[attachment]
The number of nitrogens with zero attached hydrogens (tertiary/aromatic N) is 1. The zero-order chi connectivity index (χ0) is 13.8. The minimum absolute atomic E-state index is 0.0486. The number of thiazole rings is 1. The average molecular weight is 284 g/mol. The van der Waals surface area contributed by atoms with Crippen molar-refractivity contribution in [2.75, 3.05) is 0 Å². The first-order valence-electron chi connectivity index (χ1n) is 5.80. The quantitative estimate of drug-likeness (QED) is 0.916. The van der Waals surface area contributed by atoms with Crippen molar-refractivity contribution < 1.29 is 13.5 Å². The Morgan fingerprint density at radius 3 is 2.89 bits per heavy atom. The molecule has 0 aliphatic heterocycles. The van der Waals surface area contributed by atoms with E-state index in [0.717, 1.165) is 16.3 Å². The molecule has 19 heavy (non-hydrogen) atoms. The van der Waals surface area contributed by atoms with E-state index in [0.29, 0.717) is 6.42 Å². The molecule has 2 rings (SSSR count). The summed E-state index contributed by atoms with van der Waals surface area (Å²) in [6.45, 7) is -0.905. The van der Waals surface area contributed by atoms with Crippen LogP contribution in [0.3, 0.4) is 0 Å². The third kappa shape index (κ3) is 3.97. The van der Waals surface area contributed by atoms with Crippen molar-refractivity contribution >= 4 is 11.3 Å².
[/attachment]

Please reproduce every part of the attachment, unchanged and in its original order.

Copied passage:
The number of nitrogens with zero attached hydrogens (tertiary/aromatic N) is 1. The zero-order chi connectivity index (χ0) is 13.8. The minimum absolute atomic E-state index is 0.0486. The number of thiazole rings is 1. The average molecular weight is 284 g/mol. The van der Waals surface area contributed by atoms with Crippen molar-refractivity contribution in [2.75, 3.05) is 0 Å². The first-order valence-electron chi connectivity index (χ1n) is 5.80. The quantitative estimate of drug-likeness (QED) is 0.916. The van der Waals surface area contributed by atoms with Crippen molar-refractivity contribution < 1.29 is 13.5 Å². The Morgan fingerprint density at radius 3 is 2.89 bits per heavy atom. The molecule has 0 aliphatic heterocycles. The van der Waals surface area contributed by atoms with E-state index in [0.717, 1.165) is 16.3 Å². The molecule has 19 heavy (non-hydrogen) atoms. The van der Waals surface area contributed by atoms with E-state index in [0.29, 0.717) is 6.42 Å². The molecule has 2 rings (SSSR count). The summed E-state index contributed by atoms with van der Waals surface area (Å²) in [6.45, 7) is -0.905. The van der Waals surface area contributed by atoms with Crippen LogP contribution in [0.3, 0.4) is 0 Å². The third kappa shape index (κ3) is 3.97. The van der Waals surface area contributed by atoms with Crippen molar-refractivity contribution >= 4 is 11.3 Å².